Bush's convention build-up
Local coverage of Bush's Ohio tour today:

The Lima News: "Organizers for President Bush's visit are still waiting to learn what he'll talk about and which local residents may be highlighted during his appearance."

The Toledo Blade notes the rarity of a presidential visit: "Mr. Bush is the first president to visit Fort Meigs, although William Henry Harrison - who built the fort in 1813 - made a campaign speech there when he was running for president in 1840."  The Blade also notes that "Bush will avoid the beaten path when he travels through northwest Ohio today, sticking to state routes so he can pass through several small towns and cities."

The Ohio News Network says as many as 20,000 people are expected Bush's event in Troy today.

The Los Angeles Times anticipates Bush's acceptance speech as "a roadmap for a potential second term," and observes how "analysts now look at... passages of Bush's first acceptance speech as signals of a presidency that would be both bolder and more partisan than most had predicted."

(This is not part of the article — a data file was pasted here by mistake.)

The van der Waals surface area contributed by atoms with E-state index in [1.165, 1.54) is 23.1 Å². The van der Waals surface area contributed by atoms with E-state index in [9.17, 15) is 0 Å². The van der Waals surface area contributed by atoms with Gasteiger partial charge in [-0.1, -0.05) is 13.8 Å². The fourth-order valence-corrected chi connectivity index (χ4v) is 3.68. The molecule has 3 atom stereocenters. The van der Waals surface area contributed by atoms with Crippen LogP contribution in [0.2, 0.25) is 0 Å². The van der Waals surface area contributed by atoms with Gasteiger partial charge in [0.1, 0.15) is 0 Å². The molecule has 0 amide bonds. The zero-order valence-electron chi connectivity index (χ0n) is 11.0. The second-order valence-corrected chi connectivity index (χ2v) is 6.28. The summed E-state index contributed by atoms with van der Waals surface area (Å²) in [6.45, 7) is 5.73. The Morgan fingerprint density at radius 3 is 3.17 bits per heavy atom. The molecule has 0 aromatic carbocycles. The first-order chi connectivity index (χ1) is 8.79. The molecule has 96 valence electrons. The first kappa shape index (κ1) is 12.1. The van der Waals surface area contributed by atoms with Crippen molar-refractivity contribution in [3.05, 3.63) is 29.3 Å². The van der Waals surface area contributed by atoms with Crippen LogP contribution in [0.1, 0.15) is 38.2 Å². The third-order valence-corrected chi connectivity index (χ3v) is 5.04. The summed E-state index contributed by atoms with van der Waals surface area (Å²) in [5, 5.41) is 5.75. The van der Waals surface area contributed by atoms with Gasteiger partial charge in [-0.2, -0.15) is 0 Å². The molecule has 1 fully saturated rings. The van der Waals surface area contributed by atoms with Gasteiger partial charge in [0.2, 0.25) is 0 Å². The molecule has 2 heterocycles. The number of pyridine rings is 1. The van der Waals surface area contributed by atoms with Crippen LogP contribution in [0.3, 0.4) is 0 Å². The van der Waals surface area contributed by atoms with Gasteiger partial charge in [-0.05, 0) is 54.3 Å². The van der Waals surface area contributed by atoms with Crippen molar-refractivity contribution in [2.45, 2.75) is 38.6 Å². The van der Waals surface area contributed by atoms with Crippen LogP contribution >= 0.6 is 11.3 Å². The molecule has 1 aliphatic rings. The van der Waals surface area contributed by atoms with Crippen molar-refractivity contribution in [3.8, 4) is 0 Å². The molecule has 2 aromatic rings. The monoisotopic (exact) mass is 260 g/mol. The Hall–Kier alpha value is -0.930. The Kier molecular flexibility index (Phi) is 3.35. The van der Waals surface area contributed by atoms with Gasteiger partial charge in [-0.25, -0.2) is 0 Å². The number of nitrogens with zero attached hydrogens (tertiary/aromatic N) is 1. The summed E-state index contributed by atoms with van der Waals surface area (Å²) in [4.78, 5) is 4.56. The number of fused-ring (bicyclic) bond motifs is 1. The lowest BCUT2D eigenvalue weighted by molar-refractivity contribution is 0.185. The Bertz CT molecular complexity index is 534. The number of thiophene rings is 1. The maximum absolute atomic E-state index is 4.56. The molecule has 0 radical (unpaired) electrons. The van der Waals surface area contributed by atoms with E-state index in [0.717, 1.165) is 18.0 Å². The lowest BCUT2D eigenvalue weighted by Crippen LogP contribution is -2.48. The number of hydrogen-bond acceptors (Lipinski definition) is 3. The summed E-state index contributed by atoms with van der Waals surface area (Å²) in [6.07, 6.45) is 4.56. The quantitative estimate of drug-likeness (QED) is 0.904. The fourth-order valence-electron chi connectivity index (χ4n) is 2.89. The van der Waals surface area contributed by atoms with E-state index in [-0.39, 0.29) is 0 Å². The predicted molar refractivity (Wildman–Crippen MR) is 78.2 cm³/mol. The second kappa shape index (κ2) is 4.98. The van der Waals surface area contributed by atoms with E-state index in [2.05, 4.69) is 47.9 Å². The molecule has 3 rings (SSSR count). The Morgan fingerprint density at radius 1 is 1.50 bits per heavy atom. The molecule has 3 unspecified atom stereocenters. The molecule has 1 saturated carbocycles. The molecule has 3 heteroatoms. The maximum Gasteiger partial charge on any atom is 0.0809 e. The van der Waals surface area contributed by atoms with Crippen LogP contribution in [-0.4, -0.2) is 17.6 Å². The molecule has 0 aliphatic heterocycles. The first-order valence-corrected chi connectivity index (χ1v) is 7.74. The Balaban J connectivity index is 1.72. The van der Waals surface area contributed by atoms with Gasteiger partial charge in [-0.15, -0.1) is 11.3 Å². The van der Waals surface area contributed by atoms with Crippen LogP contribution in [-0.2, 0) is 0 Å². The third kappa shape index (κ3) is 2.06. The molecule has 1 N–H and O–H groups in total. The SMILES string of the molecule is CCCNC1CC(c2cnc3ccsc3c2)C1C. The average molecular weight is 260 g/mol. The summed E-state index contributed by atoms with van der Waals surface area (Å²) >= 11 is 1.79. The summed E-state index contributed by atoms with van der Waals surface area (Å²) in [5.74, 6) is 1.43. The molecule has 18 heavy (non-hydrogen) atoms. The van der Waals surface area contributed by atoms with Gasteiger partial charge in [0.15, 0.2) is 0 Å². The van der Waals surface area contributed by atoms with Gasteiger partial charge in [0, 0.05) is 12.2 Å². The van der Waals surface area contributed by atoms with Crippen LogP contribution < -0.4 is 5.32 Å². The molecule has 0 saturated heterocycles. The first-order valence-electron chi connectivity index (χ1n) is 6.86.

"Partly because of that more doctrinaire style, they say, the Bush agenda outlined in the 2000 speech has met with mixed success - with the president passing the income tax cut for all Americans as he promised, failing to advance Social Security reform that had been another top priority and winning sharply divided reviews for his reforms of public schools and Medicare."